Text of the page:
On NBC’s “Meet the Press,” The New York Times’ David Brooks shared a historical perspective that puts Mitt Romney in a unique position. The candidate’s unfavorable ratings are 50%, causing Brooks to pronounce Romney: “the least popular candidate in history.”
David Gregory, host of the show, attempted to define Romney’s personal brand:
“Personally, I think he is a kind, decent man who says stupid things because he’s pretending to be something he’s not, some sort of cartoonish government hater.”
That is perhaps the most generous, if incomprehensible, perspective one could have formed to explain Romney’s personal brand. If Gregory is correct, Romney engineered an inauthentic persona. He chose:
Stupidity. Pretense. Hate. To hide his kindness and decency.
In fact, if you look at both his off the record and on the record appearances, Romney’s authentic personal brand has nearly 50 shades of hate. His personal brand consistently communicates sentiments that reflect disrespect, mockery, disdain, meanness, bullying, cynicism, anger and hostility, among other dark impressions.
This is not the first time we have seen a persona like this in US politics. Romney apes Dick Cheney’s dark side personal brand. But Romney lacks a loveable sidekick like President George W. Bush whose cowboy persona communicated that sure: a sheriff’s in town, but that sheriff is Andy Griffith, this is Mayberry, and Aunt Bea is baking a blue ribbon pie.
We’re seeing venom in Romney’s brand. Or as President Obama said, he “shoots first and aims later.” This careless but consistent attack pattern could be dangerous in a president.
In May, Romney is caught on camera castigating nearly half of the US people who only pay payroll taxes or sales tax, but not federal income tax. Romney indignant and incredulous, reports that “these people” feel “entitled to…. food…”
These people include the triple amputee solider who didn’t pay income tax on his combat pay. The elderly retired factory worker who worked 40 years paying into social security and Medicare. The single mother with two kids, working a fulltime retail job and taking an earned income tax credit on her minimum wages.
Even Romney’s humor is mocking and disrespectful.
On April 19 in Pennsylvania, Romney opines to a woman seated next to him at a picnic table at a Pennsylvania reception, “I’m not sure about these cookies. They don’t look like you made them,” No, no. They came from the local 7-eleven, bakery, or whatever.” Of course, the town’s legendary local baker John Walsh made those cookies for the gathering. Walsh suggested Romney, “eat cake.”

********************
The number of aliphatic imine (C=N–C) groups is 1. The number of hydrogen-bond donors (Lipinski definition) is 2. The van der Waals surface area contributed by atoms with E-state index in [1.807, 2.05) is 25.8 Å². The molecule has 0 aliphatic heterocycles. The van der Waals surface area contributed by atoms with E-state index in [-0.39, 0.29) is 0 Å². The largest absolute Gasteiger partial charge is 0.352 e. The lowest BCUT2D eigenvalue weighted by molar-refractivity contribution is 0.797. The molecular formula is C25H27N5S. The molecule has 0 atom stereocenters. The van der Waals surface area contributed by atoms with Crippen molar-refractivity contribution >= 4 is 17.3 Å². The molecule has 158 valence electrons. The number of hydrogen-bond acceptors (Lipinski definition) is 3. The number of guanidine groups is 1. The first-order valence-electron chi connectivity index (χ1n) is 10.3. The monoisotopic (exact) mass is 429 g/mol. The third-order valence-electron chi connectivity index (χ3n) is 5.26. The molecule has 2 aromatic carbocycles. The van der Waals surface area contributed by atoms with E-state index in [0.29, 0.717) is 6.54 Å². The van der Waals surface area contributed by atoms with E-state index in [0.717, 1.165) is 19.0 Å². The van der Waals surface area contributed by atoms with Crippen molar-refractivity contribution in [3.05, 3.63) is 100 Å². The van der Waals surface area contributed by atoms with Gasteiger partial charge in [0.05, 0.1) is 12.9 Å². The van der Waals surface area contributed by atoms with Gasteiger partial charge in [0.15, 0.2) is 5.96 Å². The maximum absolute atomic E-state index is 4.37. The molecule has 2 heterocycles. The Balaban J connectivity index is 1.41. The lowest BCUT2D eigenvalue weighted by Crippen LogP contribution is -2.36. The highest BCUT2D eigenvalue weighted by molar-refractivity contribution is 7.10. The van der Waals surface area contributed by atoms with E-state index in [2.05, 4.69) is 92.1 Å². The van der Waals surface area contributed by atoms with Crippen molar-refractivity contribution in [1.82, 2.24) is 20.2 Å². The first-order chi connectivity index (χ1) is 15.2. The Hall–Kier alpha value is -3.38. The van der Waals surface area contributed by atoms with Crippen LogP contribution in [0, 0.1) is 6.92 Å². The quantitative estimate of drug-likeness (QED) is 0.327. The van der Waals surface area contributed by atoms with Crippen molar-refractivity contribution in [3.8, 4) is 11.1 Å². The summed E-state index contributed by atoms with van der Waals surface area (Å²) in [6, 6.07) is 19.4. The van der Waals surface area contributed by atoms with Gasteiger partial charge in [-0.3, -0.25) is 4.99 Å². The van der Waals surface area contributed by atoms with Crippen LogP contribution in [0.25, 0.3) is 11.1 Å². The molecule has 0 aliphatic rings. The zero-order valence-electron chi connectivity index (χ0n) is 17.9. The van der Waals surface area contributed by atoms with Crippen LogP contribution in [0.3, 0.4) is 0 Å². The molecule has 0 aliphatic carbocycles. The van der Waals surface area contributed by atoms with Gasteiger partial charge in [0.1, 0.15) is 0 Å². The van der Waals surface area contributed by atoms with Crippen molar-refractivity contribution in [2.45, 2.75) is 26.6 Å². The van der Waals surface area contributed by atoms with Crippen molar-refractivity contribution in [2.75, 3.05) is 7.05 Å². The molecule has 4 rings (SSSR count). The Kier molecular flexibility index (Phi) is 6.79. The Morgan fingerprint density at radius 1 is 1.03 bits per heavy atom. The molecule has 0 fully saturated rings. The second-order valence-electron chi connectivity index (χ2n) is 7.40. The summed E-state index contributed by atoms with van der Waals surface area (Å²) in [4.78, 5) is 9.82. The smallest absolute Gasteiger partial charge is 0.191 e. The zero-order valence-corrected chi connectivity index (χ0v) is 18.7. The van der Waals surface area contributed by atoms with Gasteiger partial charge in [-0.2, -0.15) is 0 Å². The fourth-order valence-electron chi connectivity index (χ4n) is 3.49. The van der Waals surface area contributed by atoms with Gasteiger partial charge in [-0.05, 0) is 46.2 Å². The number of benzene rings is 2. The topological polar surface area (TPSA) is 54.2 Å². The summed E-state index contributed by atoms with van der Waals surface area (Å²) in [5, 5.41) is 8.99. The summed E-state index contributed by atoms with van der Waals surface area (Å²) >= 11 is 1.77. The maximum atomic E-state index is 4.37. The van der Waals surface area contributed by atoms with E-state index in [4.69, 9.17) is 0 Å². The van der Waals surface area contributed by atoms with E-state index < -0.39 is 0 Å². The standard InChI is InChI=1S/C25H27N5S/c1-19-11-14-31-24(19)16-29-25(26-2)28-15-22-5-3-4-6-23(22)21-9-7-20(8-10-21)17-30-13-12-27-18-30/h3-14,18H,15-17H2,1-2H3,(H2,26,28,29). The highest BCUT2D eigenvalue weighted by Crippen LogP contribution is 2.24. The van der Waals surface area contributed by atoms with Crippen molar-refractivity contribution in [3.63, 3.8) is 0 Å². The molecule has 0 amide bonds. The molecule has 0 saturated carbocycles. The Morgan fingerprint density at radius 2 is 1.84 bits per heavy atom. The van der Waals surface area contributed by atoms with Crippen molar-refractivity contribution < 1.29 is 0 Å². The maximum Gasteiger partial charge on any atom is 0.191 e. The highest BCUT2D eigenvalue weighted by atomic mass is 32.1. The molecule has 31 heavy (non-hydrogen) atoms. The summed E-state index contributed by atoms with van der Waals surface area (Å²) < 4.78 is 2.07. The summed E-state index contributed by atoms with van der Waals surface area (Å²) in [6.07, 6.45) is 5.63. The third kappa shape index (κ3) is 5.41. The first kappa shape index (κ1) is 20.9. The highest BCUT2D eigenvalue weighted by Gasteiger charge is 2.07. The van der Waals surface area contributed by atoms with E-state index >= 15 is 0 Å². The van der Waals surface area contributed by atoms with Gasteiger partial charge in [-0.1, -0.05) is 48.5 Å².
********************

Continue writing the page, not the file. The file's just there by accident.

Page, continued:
Review Romney’s ascent into politics and there are dozens and dozens of these mean diatribes, moments and actions. “Hey, I’m unemployed, too!” he tells a group of unemployed workers.
And who can shake the image that Romney took a family road trip with his crated dog strapped to the top of the car, vomiting?
If there’s anything surprising about Romney’s favorability rating it’s that half the country is good with hate. And, that most of these people are receiving the assistance that prompts Romney to say, “My job is not to worry about those people. I’ll never convince them they should take personal responsibility and care for their lives.” After all the 50% is likely to be in the 99%, not the 1%. But that’s the statistics wonk in me.
This is a personal brand looking to be hired by the American people. Can you imagine speaking the way he does, to your potential employer, investors or employees? And, it’s business that is Romney’s framework. As if we are working out a succession plan, Ann Romney claims on behalf of herself and her husband, “it’s our turn,” and the dissed and the haves would be lucky to have him “run the country.”
BTW, in America we say, “lead the country.”
Nance Rosen is the author of Speak Up! & Succeed. She speaks to business audiences around the world and is a resource for press, including print, broadcast and online journalists and bloggers covering social media and careers. Read more at NanceRosenBlog. Twitter name: nancerosen